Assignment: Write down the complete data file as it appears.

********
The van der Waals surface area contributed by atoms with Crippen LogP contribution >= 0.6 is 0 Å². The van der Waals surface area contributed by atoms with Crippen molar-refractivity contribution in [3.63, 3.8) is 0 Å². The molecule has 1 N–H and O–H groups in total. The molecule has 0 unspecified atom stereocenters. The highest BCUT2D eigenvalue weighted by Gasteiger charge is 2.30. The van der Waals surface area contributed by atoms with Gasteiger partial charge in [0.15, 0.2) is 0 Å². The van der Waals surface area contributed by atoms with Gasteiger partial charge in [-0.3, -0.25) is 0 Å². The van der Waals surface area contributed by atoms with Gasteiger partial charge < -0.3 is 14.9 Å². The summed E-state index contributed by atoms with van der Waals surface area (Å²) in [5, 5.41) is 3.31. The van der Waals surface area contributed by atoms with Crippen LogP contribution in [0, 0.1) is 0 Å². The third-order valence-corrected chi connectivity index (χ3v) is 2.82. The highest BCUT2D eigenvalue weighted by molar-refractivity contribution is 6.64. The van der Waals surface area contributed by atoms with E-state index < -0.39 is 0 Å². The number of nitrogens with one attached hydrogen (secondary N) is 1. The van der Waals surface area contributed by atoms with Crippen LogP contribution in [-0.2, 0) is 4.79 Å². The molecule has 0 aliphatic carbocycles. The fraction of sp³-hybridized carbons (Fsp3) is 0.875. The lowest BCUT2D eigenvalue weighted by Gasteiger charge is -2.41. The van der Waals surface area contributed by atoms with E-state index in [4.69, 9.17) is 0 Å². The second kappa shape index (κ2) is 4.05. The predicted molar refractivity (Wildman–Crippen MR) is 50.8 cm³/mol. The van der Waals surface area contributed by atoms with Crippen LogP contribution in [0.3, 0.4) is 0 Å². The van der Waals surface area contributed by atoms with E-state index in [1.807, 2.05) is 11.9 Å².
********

The van der Waals surface area contributed by atoms with Crippen LogP contribution >= 0.6 is 0 Å². The van der Waals surface area contributed by atoms with Crippen molar-refractivity contribution in [3.63, 3.8) is 0 Å². The molecule has 1 N–H and O–H groups in total. The molecule has 0 unspecified atom stereocenters. The highest BCUT2D eigenvalue weighted by Gasteiger charge is 2.30. The van der Waals surface area contributed by atoms with Gasteiger partial charge in [0.15, 0.2) is 0 Å². The van der Waals surface area contributed by atoms with Gasteiger partial charge in [-0.3, -0.25) is 0 Å². The van der Waals surface area contributed by atoms with Gasteiger partial charge < -0.3 is 14.9 Å². The summed E-state index contributed by atoms with van der Waals surface area (Å²) in [5, 5.41) is 3.31. The van der Waals surface area contributed by atoms with Crippen LogP contribution in [0, 0.1) is 0 Å². The third-order valence-corrected chi connectivity index (χ3v) is 2.82. The highest BCUT2D eigenvalue weighted by molar-refractivity contribution is 6.64. The van der Waals surface area contributed by atoms with E-state index < -0.39 is 0 Å². The number of nitrogens with one attached hydrogen (secondary N) is 1. The van der Waals surface area contributed by atoms with Crippen LogP contribution in [-0.2, 0) is 4.79 Å². The molecule has 0 aliphatic carbocycles. The fraction of sp³-hybridized carbons (Fsp3) is 0.875. The lowest BCUT2D eigenvalue weighted by Gasteiger charge is -2.41. The van der Waals surface area contributed by atoms with E-state index in [4.69, 9.17) is 0 Å². The second kappa shape index (κ2) is 4.05. The predicted molar refractivity (Wildman–Crippen MR) is 50.8 cm³/mol. The van der Waals surface area contributed by atoms with Crippen LogP contribution in [0.3, 0.4) is 0 Å². The van der Waals surface area contributed by atoms with E-state index in [1.807, 2.05) is 11.9 Å².